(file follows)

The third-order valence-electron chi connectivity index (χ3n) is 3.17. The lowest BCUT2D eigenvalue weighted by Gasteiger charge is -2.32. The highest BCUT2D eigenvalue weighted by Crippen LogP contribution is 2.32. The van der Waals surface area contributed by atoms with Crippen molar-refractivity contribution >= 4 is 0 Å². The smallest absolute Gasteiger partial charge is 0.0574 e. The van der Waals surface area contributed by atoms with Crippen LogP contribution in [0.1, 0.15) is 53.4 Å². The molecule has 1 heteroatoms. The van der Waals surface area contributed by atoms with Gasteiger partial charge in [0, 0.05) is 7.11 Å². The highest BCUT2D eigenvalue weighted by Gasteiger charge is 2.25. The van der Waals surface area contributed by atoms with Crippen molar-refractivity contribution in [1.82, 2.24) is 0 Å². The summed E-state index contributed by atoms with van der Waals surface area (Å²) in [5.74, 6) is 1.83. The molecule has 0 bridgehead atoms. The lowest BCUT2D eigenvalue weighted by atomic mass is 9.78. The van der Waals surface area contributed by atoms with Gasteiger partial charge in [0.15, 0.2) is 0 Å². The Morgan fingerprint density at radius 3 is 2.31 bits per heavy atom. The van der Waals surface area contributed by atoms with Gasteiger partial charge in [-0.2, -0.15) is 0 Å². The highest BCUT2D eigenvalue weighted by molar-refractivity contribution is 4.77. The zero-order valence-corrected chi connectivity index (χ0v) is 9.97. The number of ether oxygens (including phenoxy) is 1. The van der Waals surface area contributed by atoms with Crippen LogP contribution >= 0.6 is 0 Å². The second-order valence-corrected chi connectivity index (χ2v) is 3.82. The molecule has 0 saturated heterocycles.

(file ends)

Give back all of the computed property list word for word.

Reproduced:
The third-order valence-electron chi connectivity index (χ3n) is 3.17. The lowest BCUT2D eigenvalue weighted by Gasteiger charge is -2.32. The highest BCUT2D eigenvalue weighted by Crippen LogP contribution is 2.32. The van der Waals surface area contributed by atoms with Crippen molar-refractivity contribution >= 4 is 0 Å². The smallest absolute Gasteiger partial charge is 0.0574 e. The van der Waals surface area contributed by atoms with Crippen LogP contribution in [0.1, 0.15) is 53.4 Å². The molecule has 1 heteroatoms. The van der Waals surface area contributed by atoms with Gasteiger partial charge in [0, 0.05) is 7.11 Å². The highest BCUT2D eigenvalue weighted by Gasteiger charge is 2.25. The van der Waals surface area contributed by atoms with Crippen molar-refractivity contribution in [1.82, 2.24) is 0 Å². The summed E-state index contributed by atoms with van der Waals surface area (Å²) in [5.74, 6) is 1.83. The molecule has 0 bridgehead atoms. The lowest BCUT2D eigenvalue weighted by atomic mass is 9.78. The van der Waals surface area contributed by atoms with Gasteiger partial charge in [0.15, 0.2) is 0 Å². The Morgan fingerprint density at radius 3 is 2.31 bits per heavy atom. The van der Waals surface area contributed by atoms with Gasteiger partial charge in [-0.2, -0.15) is 0 Å². The highest BCUT2D eigenvalue weighted by molar-refractivity contribution is 4.77. The zero-order valence-corrected chi connectivity index (χ0v) is 9.97. The number of ether oxygens (including phenoxy) is 1. The van der Waals surface area contributed by atoms with Crippen LogP contribution >= 0.6 is 0 Å². The second-order valence-corrected chi connectivity index (χ2v) is 3.82. The molecule has 0 saturated heterocycles.